DF Heading Towards Tepito

Looking up anything having to do with travel in Mexico and of course the danger issue comes up right away. Drugs, beheadings, kidnappings, rape, robbery-the whole catalog of contemporary terror is thrown in your face along with the laundry list of do’s and don’t’s to protect your person.

Having gone through this literature before my recent trip to DF or Mexico City it was hard to keep my mind off what I was reading- making sure I took the right precautions to insure I wouldn’t fall victim to Mexican crime. I even when out and got one of those envelope type things for money, passport etc.  that you can hang around your neck under your shirt.

As soon as we arrived in the DF airport. I took it off feeling stupid and disgusted with myself for falling for the fear-based programming. And while there’s certainly violent crime in Mexico-most of it is concentrated along our border and in cities throughout Mexico with links to that activity.

But as far as DF goes, any half-way experienced traveler from around the globe is going to be able to navigate this city  well without any undue fear. Yes it’s a city of 25 million people so of course there are less than desirable areas-especially at certain times and for certain people. But the fact is the murder rate here for instance is much lower than any number of cities in the US llike Miami and Detroit.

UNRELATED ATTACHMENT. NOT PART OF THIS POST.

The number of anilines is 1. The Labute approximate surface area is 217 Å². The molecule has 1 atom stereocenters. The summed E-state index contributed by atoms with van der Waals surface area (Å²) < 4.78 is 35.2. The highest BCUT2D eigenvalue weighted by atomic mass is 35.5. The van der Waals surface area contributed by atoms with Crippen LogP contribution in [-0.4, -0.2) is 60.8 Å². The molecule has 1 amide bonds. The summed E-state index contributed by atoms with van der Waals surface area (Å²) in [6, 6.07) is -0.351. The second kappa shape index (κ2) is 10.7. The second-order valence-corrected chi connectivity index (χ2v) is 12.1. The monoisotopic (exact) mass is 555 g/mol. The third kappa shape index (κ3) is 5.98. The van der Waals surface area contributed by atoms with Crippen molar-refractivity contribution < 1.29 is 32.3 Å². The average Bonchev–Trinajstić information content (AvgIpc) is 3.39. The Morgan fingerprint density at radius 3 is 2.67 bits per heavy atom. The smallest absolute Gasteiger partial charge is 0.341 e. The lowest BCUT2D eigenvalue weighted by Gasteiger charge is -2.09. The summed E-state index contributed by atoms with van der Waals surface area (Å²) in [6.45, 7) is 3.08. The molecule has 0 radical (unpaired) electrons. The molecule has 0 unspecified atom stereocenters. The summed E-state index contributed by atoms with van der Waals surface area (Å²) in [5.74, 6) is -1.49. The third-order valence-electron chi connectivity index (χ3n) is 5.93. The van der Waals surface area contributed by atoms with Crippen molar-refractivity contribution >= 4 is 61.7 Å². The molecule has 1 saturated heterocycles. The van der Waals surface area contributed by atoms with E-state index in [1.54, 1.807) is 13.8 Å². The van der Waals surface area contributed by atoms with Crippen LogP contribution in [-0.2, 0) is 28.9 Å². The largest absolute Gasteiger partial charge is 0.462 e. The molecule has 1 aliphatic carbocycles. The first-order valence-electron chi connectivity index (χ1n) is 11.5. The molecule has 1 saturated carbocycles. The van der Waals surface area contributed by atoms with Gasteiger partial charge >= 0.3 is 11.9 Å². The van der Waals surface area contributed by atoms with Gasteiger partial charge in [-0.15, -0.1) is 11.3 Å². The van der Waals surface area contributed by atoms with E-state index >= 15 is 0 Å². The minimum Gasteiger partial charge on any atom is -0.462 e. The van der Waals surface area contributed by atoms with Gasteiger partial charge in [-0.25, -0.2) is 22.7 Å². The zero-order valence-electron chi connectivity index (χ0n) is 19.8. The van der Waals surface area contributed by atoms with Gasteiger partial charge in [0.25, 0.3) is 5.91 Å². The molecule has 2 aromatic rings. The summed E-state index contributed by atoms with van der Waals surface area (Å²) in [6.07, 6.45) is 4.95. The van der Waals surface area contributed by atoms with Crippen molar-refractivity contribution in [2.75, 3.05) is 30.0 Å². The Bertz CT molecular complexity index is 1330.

We found the the people of DF incredibly welcoming, gracious, and open-more so than many European and certainly cities north of the border. You can get all kinds of tips about how you should dress, look and so on but my basic recommendation would be don’t go to DF looking like you’re there to mow their lawns and don’t be a showoff. It’s  a global city so a muted, wardrobe tending towards darker colors works fine-maybe forget the white trainers.

We wandered all over the city. Staying in the Centro Historical area we were only a few blocks from the heart of Mexico City the gigantic Zocalo plaza-which has something going on every day and night it seems-as well as being the focal point for large political gatherings and music venues for the public.

At night, as everywhere, a different feeling comes over a city. One night after observing various groups of Aztec dancers (subject of a future post)  we began walking into the surrounding areas. Within a few blocks the streets got quiet and darker. Another world. There was some music blasting from some little hole in the wall place that sold something we couldn’t make out. A few people and a much grittier look-the kind of area I like walking through.

We did for a while until we got that sixth sense feeling that we should head back. Someone began following us it seems but we turned around and stared at him for a moment and he disappeared. In another couple of minutes we were among the people  hanging out in the Zocalo.

Only later did we see learn from our map that we were heading towards the infamous Tepito area-known for it’s hard ways and not recommended for foreign tourists or even most residents of DF who tend to avoid it as well though its always had a certain appeal because of it’s history of smuggling goods into the country and as source of professional boxers.

 

 

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